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Competitive Situation for Wilkerson Case

Essay by   •  July 13, 2011  •  Case Study  •  1,110 Words (5 Pages)  •  2,858 Views

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Competitive Situation

The competitive situation for Wilkerson differs for each of its products. The companies first made product, the valve, has a very different competitive market than the flow controls and pumps. The valve is a standard product that is made and shipped in large batches. Wilkerson is known as the quality leader producing a uniquely designed valve that has generated a loyal customer base. There is potential in the marketplace that this quality leadership could be jeopardized, yet at this time no one has gone after their market share by cutting prices. Although, this has yet to happen the company should be prepared for this in the future. Pumps are considered a commodity product where price competition is severe. The flow controls on the other hand, are a customized product which is built to customer specifications. This is a less competitive market with the company noticing an inelastic demand with the current price points. With the current pricing of pumps and the potential for valve pricing competition, it is important for Wilkerson to take a look at overhead costs and potentially make some adjustments in cost allocations in order to be prepared for future price competition.

Existing Cost System

While there are some issues with the company's current cost allocation methods, it would not be suggested to completely abandon overhead assignments to products completely. It is important to look at the resources being put into each of the products in order to better distribute where the costs are being incurred. If one product takes 5 hours to produce and the other 10, overhead costs should not be distributed equally as they are now with a volume-based cost allocation. With overhead costs at 300%, it is important that those costs are allocated appropriately based on resources used for each production run. For example, this could potentially help out margins in the valve department since it is a standard production run that probably does not require as much set up and therefore costs.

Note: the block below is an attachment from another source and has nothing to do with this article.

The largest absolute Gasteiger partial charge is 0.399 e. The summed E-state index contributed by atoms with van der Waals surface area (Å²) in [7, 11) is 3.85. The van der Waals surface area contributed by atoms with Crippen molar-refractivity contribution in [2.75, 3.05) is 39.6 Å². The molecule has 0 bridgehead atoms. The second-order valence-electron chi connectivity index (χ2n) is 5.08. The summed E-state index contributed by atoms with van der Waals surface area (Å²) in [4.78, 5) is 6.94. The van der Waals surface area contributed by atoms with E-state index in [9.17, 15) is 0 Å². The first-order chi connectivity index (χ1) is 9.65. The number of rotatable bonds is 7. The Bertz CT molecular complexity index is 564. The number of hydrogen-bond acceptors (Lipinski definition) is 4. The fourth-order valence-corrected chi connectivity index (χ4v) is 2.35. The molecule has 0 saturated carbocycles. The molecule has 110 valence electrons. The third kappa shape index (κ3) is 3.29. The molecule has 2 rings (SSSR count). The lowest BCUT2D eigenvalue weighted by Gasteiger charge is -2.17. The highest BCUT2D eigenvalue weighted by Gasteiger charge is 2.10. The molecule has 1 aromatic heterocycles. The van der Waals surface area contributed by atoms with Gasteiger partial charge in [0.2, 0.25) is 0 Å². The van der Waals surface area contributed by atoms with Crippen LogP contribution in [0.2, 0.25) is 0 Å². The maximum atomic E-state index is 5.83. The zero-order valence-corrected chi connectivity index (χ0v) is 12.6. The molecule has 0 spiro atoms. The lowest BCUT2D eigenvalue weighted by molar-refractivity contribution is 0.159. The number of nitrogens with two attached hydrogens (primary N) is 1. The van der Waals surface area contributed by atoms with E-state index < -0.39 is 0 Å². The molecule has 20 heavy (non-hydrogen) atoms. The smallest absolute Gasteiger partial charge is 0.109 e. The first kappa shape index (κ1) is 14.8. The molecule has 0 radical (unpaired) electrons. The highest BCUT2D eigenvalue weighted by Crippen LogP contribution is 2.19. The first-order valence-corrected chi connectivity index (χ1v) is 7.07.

Activity-based Costing

A good alternative for the Wilkerson Company would be the activity-based costing (ABC) approach. This will help the company to trace indirect costs back to the appropriate products. With the current use of the more traditional volume-based costing, all goods are allocated an equal share of overhead costs. Due to the nature of Wilkerson's business, this is not the best method. With an activity-based costing approach it is possible to trace volumes of production to specific overhead costs for each product. This approach uses cost pools, which can then be properly allocated to products based on certain cost drivers.

Based on the information provided by the controller, Wilkerson should use the following categories to create their cost pools: machine-related expenses, setup labor, receiving and production control, engineering, and packaging and shipping. From here, it is time to decide which of the cost drivers belong in each of these categories, remembering that there must be some sort of relationship between the volume of production and the amount of overhead.

Below is a diagram explaining the suggested allocations for an ABC approach:

Cost Pool Machine-related expenses Setup labor Receiving and Production Control Engineering Packaging

and Shipping

$336,000 $40,000 $180,000 $100,000 $150,000

Cost Driver Machine

Hours Production

Runs Production

Runs Hours of

Eng. Work Number of

Shipments

11,200 160 160 1,250 300

Cost Driver Per machine hr Per run Per run Per hour Per shipment

Rate $30 $250 $1,125 $80 $500

Example of product costs using the ABC method:

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